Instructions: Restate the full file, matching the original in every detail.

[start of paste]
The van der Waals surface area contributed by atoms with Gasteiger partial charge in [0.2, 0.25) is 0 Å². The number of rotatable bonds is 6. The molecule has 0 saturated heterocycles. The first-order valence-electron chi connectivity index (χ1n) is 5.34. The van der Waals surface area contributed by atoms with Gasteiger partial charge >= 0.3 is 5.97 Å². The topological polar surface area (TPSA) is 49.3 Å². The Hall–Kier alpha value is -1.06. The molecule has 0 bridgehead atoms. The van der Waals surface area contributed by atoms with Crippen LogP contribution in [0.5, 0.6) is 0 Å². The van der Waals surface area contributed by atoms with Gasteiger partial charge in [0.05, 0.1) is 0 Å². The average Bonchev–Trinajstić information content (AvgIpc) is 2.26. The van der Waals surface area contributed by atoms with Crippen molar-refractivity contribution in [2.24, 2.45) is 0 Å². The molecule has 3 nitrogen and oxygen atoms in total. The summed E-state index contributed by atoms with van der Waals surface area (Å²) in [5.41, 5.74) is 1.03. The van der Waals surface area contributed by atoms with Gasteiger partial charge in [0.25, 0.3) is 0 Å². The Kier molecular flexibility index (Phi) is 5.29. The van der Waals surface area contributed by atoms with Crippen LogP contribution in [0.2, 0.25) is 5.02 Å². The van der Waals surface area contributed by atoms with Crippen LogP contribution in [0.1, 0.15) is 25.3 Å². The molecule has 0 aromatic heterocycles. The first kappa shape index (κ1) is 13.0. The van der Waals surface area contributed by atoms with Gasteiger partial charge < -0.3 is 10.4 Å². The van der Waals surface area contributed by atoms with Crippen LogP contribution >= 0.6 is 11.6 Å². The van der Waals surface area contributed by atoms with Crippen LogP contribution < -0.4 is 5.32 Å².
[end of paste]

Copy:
The van der Waals surface area contributed by atoms with Gasteiger partial charge in [0.2, 0.25) is 0 Å². The number of rotatable bonds is 6. The molecule has 0 saturated heterocycles. The first-order valence-electron chi connectivity index (χ1n) is 5.34. The van der Waals surface area contributed by atoms with Gasteiger partial charge >= 0.3 is 5.97 Å². The topological polar surface area (TPSA) is 49.3 Å². The Hall–Kier alpha value is -1.06. The molecule has 0 bridgehead atoms. The van der Waals surface area contributed by atoms with Crippen LogP contribution in [0.5, 0.6) is 0 Å². The van der Waals surface area contributed by atoms with Gasteiger partial charge in [0.05, 0.1) is 0 Å². The average Bonchev–Trinajstić information content (AvgIpc) is 2.26. The van der Waals surface area contributed by atoms with Crippen molar-refractivity contribution in [2.24, 2.45) is 0 Å². The molecule has 3 nitrogen and oxygen atoms in total. The summed E-state index contributed by atoms with van der Waals surface area (Å²) in [5.41, 5.74) is 1.03. The van der Waals surface area contributed by atoms with Gasteiger partial charge in [0.25, 0.3) is 0 Å². The Kier molecular flexibility index (Phi) is 5.29. The van der Waals surface area contributed by atoms with Crippen LogP contribution in [0.2, 0.25) is 5.02 Å². The van der Waals surface area contributed by atoms with Crippen LogP contribution in [0.1, 0.15) is 25.3 Å². The molecule has 0 aromatic heterocycles. The first kappa shape index (κ1) is 13.0. The van der Waals surface area contributed by atoms with Gasteiger partial charge < -0.3 is 10.4 Å². The van der Waals surface area contributed by atoms with Crippen LogP contribution >= 0.6 is 11.6 Å². The van der Waals surface area contributed by atoms with Crippen LogP contribution < -0.4 is 5.32 Å².